10 Ways to Help Your Kids During a Deployment
During a deployment, we milspouses have to do what we can to keep the household running. We struggle to keep things together and often have tear filled nights as we make our way through the time our spouse has to be away. Then we have our kids. We worry about them too because they are missing one of their parents. For those of us who grew up in non-military homes, the idea of being away from one parent for so long can be a foreign one.
How can you help your kids during a deployment? Here are 10 ideas.
1. Give them information
Based on the ages of your kids, explain to your children where your spouse is, what they will do, and anything else you feel comfortable sharing. If your spouse has sent you photos, share those with them. You don’t want to scare your children, but if they can have an idea of where their mom or dad is, that can help.
2. Remind them it is not their fault
Some children might assume that they could have done something to cause their parent to leave. Assure them that this is not the case. That their mom or dad has a job to do, and if they could be home with them, they would be. Assure them that they love them very much and will miss them when they are away.
3. Encourage them to talk
If your children are old enough, encourage them to talk to you about their feelings. Kids can hold things in but talking about what is going on is important. Some schools, both on base and off have deployment groups for kids who are going through one. See if your child can go to those groups and let them know you are always there with a listening ear.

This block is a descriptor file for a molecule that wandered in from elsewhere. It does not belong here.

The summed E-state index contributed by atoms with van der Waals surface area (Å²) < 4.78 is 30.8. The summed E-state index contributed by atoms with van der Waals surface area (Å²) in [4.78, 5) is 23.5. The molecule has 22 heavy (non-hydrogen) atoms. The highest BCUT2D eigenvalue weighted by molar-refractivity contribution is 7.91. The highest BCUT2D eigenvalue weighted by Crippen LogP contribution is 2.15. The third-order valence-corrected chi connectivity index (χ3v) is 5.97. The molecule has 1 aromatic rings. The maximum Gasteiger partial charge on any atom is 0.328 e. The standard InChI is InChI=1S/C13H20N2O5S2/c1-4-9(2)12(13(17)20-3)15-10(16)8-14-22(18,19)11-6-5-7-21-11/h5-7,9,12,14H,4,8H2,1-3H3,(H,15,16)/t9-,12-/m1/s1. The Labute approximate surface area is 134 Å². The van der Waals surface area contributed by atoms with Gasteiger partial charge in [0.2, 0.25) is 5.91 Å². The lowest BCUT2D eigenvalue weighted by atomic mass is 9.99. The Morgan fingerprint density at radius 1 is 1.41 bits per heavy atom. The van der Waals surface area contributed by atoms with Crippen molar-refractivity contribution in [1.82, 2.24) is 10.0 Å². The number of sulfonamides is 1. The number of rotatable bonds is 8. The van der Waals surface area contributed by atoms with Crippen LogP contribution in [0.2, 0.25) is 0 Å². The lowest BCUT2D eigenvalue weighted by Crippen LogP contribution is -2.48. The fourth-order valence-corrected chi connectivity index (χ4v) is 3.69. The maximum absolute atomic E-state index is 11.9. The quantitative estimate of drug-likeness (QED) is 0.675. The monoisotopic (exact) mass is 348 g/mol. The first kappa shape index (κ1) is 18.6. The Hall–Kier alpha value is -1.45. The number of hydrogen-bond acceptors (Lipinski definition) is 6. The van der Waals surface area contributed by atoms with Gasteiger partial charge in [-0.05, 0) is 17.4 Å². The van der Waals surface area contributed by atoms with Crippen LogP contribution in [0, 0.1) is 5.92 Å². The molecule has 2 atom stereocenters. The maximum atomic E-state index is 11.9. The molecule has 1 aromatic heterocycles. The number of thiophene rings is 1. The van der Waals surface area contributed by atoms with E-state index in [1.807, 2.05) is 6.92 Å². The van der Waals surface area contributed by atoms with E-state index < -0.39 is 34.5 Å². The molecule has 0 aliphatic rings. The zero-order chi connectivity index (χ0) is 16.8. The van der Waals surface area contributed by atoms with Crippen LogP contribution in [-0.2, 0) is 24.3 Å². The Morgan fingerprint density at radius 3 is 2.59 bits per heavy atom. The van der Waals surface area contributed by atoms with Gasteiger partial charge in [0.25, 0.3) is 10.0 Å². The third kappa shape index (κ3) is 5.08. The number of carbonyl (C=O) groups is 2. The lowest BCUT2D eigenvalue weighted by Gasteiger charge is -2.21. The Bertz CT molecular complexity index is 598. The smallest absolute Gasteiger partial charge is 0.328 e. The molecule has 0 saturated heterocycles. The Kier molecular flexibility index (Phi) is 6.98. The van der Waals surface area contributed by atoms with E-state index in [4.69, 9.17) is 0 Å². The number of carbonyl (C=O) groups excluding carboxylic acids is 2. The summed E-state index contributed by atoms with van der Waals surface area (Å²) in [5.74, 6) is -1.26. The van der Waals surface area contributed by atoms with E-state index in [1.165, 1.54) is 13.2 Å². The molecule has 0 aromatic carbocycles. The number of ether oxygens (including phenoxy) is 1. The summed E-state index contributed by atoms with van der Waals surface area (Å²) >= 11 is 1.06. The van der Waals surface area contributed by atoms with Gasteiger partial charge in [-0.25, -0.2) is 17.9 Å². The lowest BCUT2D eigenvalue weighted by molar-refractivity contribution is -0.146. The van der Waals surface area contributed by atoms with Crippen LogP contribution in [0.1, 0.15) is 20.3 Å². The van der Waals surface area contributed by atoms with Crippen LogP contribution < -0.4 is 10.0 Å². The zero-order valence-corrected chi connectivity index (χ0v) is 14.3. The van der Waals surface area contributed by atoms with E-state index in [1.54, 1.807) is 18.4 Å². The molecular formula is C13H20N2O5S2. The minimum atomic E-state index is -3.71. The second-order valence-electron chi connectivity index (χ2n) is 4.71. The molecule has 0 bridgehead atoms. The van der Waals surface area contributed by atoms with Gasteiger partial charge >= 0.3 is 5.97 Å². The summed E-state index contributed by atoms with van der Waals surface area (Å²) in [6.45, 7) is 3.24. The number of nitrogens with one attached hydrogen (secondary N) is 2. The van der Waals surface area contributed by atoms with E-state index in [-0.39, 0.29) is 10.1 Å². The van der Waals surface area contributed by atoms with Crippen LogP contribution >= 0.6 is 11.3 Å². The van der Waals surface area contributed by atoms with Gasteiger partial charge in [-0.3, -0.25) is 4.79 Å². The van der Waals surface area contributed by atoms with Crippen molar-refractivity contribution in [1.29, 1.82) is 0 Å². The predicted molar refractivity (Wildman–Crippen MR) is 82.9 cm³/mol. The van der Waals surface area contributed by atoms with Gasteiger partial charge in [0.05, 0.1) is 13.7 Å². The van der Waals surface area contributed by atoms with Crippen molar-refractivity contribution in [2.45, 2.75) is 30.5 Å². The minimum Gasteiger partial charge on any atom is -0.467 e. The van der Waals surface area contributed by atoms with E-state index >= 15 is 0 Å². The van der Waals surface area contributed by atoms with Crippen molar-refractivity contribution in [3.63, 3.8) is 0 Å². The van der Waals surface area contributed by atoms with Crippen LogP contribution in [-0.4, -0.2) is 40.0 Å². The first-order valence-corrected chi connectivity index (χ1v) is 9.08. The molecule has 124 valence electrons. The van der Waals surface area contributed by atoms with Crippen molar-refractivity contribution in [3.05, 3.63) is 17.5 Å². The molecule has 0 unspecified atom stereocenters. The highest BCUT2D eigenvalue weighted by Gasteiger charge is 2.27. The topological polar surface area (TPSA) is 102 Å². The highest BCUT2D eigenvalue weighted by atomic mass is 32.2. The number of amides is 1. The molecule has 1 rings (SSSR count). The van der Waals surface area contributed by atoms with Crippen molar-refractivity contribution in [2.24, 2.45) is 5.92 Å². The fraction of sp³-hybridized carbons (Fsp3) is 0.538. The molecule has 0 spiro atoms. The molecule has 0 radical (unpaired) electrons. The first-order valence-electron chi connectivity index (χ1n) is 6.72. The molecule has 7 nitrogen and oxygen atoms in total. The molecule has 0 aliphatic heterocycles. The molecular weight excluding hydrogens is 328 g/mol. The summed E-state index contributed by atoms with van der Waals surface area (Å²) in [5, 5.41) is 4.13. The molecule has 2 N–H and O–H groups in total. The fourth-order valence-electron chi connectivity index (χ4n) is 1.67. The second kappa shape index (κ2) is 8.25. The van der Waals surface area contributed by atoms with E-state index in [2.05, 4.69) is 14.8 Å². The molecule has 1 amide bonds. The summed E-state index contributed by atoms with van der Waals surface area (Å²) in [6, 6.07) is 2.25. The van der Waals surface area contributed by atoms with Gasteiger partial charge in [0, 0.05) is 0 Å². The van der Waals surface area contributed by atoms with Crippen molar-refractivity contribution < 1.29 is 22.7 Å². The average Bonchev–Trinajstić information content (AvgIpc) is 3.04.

4. Talk about your spouse
Talk about your spouse often. Share silly stories and bring up memories that you had together. Have photos around the house and in scrapbooks. For babies, you can put photos near their crib so they can get used to seeing the face of their mom or dad.
5. Have a plan for the difficult days
There are going to be difficult days for any kid. Whether they are acting out or just sad, they will need a pick me up. Make plans for those days. Go out for ice cream, see a movie or take them to a particular park or play place. Find something fun to do that will help them get through the stressful day.
6. Schedule fun activities
Have a Taco Tuesday and on Fridays get a pizza and rent a movie. Schedule in these fun regular nights, so your children have things to look forward to each week. Find out what is going on both on or off base in your area. Fill up your calendar and get out and explore.
7. Have them help with care packages
When you are sending a care package, have them assist you with putting everything together. They can color pictures or the box and help you pack everything in. They can also write their mom or dad letters and let them know they can do so as often as they want to. If they are older, have them make the whole care package themselves. Something special they can send to mom or dad overseas.
8. Have a count up.
With kids, having a countdown can be a bit tricky if things change but having a count up can be a lot of fun. You can put pennies in a jar, candy or whatever it is you want to do to look at how much time you have gone though. On the more challenging days, you can remind them of what you all have been through.
There are quite a few recourses out there you can take advantage of. Daddy Dolls are always a hit, and you can order them online. Sesame Street has a wonderful program for kids going through a deployment. There are also quite a few books out there for military children that are worth checking out.
10. Know your child
The truth is, different children handle deployments in various ways. Some will show their sadness through tears, others will act out and some will have a very, “this is the way it is” attitude about everything. Remember to talk with your child and base your response on their personality. Seek extra help if you need to and know that you and your child will get through this time apart.